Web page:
(Photos below from GH Nov.1963).


Like almost all hairdos of that period, it was done with a wet set and Good Housekeeping provided both a setting pattern, instructions and advice: 


"Brush all hair back; let sides come forward. Push in shallow dips at temples and ears; hold as you brush sides and back smooth close to the head. Cup all ends under. A soothing creme rinse after shampooing helps tame flyaway hair." (GH Nov.1963)

The main thing to point out here is that this hairdo uses medium or larger rollers to add volume, and you don’t need to be overly concerned with setting you hair perfectly since it will be mostly the brushing (or combing) that will be used to create the final shape. 

***

I hope you enjoyed this glimpse into the past. Since these photos and instructions are taken from vintage 1960s Good Housekeeping magazines, thousands or even millions of women in the 1960s would have actually duplicated and worn these exact hairdos. It doesn’t get more authentically vintage than that! 

The advice I always give is, it does take practice and experimentation to get good at any vintage technique or successfully create a vintage hairdo, so try these hairdos a number of times at home when the results really aren’t that important so you can simply wash them out if thing don’t work out as you had hoped. And above all, have fun trying some authentic vintage hairdos.

***

Thank you Pete! I am inspired to try this!

Stay tuned for Joan, next week!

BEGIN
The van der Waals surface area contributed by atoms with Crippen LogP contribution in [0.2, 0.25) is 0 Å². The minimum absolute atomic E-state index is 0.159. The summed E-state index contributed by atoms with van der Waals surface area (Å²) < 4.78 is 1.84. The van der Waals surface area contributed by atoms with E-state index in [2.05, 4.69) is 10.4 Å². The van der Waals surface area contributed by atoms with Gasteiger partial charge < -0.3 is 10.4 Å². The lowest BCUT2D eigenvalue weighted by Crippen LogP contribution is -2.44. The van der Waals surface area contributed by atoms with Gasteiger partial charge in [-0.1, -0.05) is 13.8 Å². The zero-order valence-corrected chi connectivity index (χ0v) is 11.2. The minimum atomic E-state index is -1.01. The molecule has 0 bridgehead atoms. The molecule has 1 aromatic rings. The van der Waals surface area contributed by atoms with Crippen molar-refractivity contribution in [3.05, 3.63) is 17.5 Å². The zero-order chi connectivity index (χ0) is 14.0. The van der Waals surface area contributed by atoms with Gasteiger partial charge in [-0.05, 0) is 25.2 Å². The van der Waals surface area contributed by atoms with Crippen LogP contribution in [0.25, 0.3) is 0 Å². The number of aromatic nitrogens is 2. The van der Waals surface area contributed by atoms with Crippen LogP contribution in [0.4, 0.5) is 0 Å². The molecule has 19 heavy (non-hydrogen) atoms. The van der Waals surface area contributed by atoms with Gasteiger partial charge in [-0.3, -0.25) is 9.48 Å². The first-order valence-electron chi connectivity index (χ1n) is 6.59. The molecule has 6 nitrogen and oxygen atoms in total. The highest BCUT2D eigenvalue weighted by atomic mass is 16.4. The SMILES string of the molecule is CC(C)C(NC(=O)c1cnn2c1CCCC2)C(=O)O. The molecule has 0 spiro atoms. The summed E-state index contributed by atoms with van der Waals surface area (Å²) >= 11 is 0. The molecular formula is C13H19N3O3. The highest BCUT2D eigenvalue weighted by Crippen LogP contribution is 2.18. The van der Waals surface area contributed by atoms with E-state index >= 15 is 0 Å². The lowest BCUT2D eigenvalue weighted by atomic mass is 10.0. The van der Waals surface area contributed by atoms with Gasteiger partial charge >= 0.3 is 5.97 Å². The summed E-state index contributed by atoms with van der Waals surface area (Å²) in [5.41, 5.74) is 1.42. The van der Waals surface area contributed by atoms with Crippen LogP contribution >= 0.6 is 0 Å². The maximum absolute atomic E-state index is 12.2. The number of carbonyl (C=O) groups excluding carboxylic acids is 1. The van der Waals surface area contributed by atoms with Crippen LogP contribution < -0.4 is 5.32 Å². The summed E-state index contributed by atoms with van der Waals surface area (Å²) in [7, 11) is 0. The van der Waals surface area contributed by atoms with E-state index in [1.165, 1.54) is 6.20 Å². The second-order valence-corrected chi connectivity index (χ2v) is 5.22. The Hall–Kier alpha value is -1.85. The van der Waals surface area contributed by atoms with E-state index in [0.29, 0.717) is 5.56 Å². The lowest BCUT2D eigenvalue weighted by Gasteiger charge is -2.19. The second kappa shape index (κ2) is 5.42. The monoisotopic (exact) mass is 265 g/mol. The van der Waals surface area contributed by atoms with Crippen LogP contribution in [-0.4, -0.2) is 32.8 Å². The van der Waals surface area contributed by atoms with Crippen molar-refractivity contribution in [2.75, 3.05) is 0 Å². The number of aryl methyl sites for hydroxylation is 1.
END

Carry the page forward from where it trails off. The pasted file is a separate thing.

For more vintage hair style fun, read Pete's blog; Incurlers or follow him on Twitter @incurlers


Retro Looks In The Modern World: Mad Mode

As much as the modern fashion world looks forward it also continually looks back in time. Here we explore Retro Looks in the Modern World.

I love the 1960's suburban "Mad Men" styling of this editorial from Cosmo France- May 2011. Love the clothes, the accessories and the retro furnishings! 

Photographer: Thomas Vassort







via: dustjacketattic.blogspot.com

Retro Looks In The Modern World: Magnificent Obsession

As much as the modern fashion world looks forward it also continually looks back in time. Here we explore Retro Looks in the Modern World.

Like an episode of Mad Men this Vogue US editorial in the July '10 issue has plenty of drama and amazing clothes! Starring Natalia Vodianova and Ewan McGregor (whom I have a big crush on!) as a couple who's marriage goes sour. The retro influence is pure Classic Era and I love it! Photography by Peter Lindbergh.






images via fashiongonerogue.com